Mountain temperature changes from embedded sensors spanning 2000 m in Great Basin National Park, 2006–2018

Emily N. Sambuco, Bryan G. Mark, Nathan Patrick, James Q. DeGrand, David F. Porinchu, Scott A. Reinemann, Gretchen M. Baker, Jason E. Box

Research output: Contribution to journalArticleResearchpeer-review

4 Citations (Scopus)


Mountains of the arid Great Basin region of Nevada are home to critical water resources and numerous species of plants and animals. Understanding the nature of climatic variability in these environments, especially in the face of unfolding climate change, is a challenge for resource planning and adaptation. Here, we utilize an Embedded Sensor Network (ESN) to investigate landscape-scale temperature variability in Great Basin National Park (GBNP). The ESN was installed in 2006 and has been maintained during uninterrupted annual student research training expeditions. The ESN is comprised of 29 Lascar sensors that record hourly near-surface air temperature and relative humidity at locations spanning 2000 m and multiple ecoregions within the park. From a maximum elevation near 4000 m a.s.l. atop Wheeler Peak, the sensor locations are distributed: (1) along a multi-mountain ridgeline to the valley floor, located ∼2000 m lower; (2) along two streams in adjoining eastern-draining watersheds; and (3) within multiple ecological zones including sub-alpine forests, alpine lakes, sagebrush meadows, and a rock glacier. After quality checking all available hourly observations, we analyze a 12-year distributed temperature record for GBNP and report on key patterns of variability. From 2006 to 2018, there were significantly increasing trends in daily maximum, minimum and mean temperatures for all elevations. The average daily minimum temperature increased by 2.1°C. The trend in daily maximum temperatures above 3500 m was significantly greater than the increasing trends at lower elevations, suggesting that daytime forcings may be driving enhanced warming at GBNP’s highest elevations. These results indicate that existing weather stations, such as the Wheeler Peak SNOTEL site, alone cannot account for small-scale variability found in GBNP. This study offers an alternative, low-cost methodology for sustaining long-term, distributed observations of conditions in heterogeneous mountainous environments at finer spatial resolutions. In arid mountainous regions with vulnerable water resources and fragile ecosystems, it is imperative to maintain and extend existing networks and observations as climate change continues to alter conditions.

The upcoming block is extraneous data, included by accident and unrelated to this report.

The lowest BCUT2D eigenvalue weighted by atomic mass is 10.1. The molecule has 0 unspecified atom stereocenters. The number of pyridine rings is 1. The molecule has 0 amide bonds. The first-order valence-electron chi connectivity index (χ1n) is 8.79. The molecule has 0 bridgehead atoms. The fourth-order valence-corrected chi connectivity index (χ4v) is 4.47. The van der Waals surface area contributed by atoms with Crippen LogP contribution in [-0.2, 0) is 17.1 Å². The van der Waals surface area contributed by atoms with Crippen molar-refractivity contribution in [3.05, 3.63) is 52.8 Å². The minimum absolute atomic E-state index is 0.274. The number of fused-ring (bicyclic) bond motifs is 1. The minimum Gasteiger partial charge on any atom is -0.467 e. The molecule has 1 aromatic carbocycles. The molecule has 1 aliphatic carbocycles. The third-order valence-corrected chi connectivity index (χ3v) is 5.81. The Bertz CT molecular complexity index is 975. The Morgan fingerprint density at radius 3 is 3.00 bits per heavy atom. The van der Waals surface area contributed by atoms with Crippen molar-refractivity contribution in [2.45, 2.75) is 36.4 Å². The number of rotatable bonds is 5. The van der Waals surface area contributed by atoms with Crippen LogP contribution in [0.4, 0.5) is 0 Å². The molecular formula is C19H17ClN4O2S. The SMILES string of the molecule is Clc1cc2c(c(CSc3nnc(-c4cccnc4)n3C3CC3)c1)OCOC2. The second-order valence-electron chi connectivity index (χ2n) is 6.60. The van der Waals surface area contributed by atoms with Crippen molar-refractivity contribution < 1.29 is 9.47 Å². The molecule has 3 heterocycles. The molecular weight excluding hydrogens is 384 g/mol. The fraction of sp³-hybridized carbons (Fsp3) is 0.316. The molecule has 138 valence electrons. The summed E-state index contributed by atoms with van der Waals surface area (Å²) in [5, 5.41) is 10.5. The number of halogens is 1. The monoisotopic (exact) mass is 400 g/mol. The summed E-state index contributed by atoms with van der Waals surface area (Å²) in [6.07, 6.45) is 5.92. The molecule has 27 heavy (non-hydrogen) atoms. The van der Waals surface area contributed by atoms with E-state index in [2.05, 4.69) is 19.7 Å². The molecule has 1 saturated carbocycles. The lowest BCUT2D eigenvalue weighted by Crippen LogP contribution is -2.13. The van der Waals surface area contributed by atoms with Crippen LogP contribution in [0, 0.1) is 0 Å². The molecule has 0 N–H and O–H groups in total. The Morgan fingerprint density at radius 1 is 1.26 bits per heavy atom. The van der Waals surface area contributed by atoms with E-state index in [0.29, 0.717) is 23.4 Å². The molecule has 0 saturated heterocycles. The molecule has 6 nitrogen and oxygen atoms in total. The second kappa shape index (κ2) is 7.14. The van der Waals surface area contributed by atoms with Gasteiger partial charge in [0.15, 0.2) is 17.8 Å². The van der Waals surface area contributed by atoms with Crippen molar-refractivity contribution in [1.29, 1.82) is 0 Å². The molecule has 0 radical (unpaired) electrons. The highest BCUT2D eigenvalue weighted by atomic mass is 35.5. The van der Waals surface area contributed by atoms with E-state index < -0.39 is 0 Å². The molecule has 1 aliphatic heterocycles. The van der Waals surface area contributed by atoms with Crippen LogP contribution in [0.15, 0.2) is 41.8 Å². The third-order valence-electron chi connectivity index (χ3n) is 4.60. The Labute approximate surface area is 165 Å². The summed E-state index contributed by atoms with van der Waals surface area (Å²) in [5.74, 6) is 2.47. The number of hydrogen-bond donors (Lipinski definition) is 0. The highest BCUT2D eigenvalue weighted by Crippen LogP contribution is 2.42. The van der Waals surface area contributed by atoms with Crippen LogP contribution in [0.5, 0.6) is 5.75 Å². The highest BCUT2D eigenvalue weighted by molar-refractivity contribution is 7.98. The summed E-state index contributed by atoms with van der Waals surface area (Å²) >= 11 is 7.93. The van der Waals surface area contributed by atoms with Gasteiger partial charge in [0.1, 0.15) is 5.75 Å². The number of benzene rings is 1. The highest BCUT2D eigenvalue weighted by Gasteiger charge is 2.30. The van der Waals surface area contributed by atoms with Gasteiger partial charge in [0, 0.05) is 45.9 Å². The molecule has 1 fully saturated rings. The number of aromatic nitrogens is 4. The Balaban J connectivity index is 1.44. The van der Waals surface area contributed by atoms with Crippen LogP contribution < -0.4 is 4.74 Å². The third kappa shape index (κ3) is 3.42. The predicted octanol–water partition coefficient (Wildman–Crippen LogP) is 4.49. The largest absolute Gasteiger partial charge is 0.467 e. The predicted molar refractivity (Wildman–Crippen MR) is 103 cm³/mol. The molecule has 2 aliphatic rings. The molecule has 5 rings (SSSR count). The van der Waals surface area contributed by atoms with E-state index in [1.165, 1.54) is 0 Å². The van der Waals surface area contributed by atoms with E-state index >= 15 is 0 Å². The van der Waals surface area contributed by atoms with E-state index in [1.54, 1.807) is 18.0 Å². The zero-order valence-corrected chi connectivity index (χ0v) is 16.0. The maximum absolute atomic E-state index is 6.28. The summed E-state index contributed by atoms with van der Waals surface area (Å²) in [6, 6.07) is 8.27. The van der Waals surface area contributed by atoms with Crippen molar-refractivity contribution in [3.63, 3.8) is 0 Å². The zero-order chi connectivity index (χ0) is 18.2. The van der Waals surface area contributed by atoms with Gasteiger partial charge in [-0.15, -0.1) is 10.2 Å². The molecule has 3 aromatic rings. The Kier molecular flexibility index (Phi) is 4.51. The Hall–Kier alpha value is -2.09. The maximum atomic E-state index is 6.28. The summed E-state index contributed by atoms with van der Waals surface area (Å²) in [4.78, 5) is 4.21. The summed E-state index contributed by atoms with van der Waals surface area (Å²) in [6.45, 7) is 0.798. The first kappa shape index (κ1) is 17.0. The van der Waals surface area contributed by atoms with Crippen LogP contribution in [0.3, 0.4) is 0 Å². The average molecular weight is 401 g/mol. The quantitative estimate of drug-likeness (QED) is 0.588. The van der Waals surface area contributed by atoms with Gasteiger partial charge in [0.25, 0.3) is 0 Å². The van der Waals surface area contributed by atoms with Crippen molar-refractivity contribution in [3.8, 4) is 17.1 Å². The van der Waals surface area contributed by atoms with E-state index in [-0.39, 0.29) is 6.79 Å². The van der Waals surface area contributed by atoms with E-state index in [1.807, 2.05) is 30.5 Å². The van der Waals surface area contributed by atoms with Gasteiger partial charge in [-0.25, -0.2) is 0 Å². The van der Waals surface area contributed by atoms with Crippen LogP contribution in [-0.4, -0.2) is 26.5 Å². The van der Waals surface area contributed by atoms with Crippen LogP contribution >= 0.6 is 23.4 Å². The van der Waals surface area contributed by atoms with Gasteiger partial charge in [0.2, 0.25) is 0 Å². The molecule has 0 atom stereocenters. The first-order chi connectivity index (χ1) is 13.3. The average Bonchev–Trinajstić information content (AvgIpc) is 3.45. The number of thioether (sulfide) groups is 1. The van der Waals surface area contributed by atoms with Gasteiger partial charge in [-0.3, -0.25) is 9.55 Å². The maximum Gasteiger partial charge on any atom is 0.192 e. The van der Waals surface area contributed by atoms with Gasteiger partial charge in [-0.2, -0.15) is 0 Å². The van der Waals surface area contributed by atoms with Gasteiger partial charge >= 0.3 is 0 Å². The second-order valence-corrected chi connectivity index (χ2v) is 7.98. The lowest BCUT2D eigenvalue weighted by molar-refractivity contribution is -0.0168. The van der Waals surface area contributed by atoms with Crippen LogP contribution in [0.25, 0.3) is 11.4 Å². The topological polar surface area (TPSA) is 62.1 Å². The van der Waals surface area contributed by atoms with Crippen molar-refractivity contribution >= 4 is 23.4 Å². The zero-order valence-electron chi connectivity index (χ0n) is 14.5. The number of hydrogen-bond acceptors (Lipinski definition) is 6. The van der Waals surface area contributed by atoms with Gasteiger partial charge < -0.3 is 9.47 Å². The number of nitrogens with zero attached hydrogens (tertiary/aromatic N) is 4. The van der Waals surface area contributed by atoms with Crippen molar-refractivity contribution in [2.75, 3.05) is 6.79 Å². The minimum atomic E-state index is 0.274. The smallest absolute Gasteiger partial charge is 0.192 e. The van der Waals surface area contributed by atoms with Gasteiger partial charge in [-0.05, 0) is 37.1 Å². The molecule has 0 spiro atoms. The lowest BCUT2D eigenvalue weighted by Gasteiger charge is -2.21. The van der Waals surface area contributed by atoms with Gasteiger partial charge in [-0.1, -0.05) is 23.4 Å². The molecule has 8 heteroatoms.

Original languageEnglish
Article number292
Number of pages18
JournalFrontiers in Earth Science
Publication statusPublished - 14 Jul 2020


  • climate
  • Great Basin
  • lapse rate
  • mountain
  • sensor network
  • warming

Programme Area

  • Programme Area 5: Nature and Climate


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